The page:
What Obama told an NYC synagogue crowd
Jewish Insider obtained an audio recording from former President Barack Obama’s appearance at Temple Emanu-El Streicker Center in NYC on Wednesday evening. In a conversation with Rabbi Joshua Davidson, Obama defended his administration’s record on Israel, the December 2016 abstention at the UN Security Council, and criticized Israel’s settlement policy.
On ensuring Israel’s security: “I think it is not just in America’s strategic interest, but I think it is a moral obligation globally to ensure that Israel is secure. In light of history, that a secure Jewish state is an expression of our commitment that all people should be able to worship their God, cultivate their culture, and raise their children safely without discrimination, and that the intersection between human rights and civil rights, and combating anti-Semitism and affirming the rights of a people to their homeland, those things are all inbuilt as was often displayed during the Civil Rights movement, as people like Dr. [Martin Luther] King understood, and that’s the reason why — this is not subject to dispute — my administration provided more security assistance to Israel than any other administration before…”
Obama on settlements: “I deeply believe that if Israel is to fulfill its vision as a Jewish state and a democratic state, that the current arrangement in the West Bank and Gaza is unsustainable… One of the reasons why [a peace deal] is becoming less and less achievable is because of settlements outside the blocs… deep into the West Bank; the pace of settlements during my presidency and during Netanyahu’s time as prime minister, skyrocketed and accelerated. If you look at a map, it starts becoming like a swiss cheese map where it becomes almost impossible to create any kind of functioning, continuous Palestinian state — even one that is disarmed, even one that ensures security, it just becomes impossible to do it. And this was a source of constant tension between myself and the Likud government that was in charge, and I continued to warn the Israeli government that that posture of being able to just continue endless settlement construction was not only harmful to the peace process but was leading to very powerful objections internationally… And to this day, that settlement construction continues.”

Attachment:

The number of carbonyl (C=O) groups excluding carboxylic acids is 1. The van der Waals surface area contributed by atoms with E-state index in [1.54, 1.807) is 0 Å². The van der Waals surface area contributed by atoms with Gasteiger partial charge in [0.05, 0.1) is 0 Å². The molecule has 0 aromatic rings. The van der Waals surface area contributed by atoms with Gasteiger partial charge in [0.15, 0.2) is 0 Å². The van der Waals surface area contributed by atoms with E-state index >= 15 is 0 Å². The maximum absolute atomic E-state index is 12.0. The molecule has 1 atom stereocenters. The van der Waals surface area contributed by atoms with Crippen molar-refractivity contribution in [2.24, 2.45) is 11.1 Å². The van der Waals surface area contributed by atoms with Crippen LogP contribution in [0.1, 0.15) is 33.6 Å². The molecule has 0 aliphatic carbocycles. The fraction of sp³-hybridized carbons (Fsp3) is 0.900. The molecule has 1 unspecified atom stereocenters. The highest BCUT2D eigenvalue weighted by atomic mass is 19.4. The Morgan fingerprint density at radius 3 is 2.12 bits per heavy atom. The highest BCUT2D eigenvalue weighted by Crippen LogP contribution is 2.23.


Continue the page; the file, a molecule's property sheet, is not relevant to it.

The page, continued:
UNSC 2334: “Towards the end of my term, when the Egyptians drafted a yet another declaration with respect to settlement construction, using language that not only I, but previous presidents, had said was impediment to peace, and that if we didn’t insist that it include condemnation of violence and incitement by the Palestinians to make it more balanced, we couldn’t pull back the entire rest of the world getting off it, other than just a pure exercise of [veto] power – and I thought that was misleading because our ability to protect Israel on the international stage, at some point, does require credibility — people believing that we are true to our principles, and, by the way, Israel’s founding principles…”
Not optimistic right now for the peace process: “My hope — going forward — is that there is sufficient self-reflection inside of Israel, that there is change in orientation on this issue, and my hope, by the way, is there is a change in orientation by the Palestinians because as I used to tell Abbas, ‘Have you from the start — set aside Arafat — when you came into power, recognizing Israel and affirming that you wanted a peace deal; had you had the moral authority to insist on only peaceful protests, and based on the principle of recognizing the right of return to exist and the humanity of the Jewish people, and it was universal principles that were being taught in Palestinian schools, that my strong suspicion is that Israelis would have responded differently. That’s not what happened.’ Right now, I can’t say I am optimistic about a potential peace process. I think the Palestinian leadership is too weak, and I think politics within Israel has moved away from the prospect of the two state solution… To be a true friend of Israel, it is important to be honest about it, and the politics of this country sometimes do not allow that.”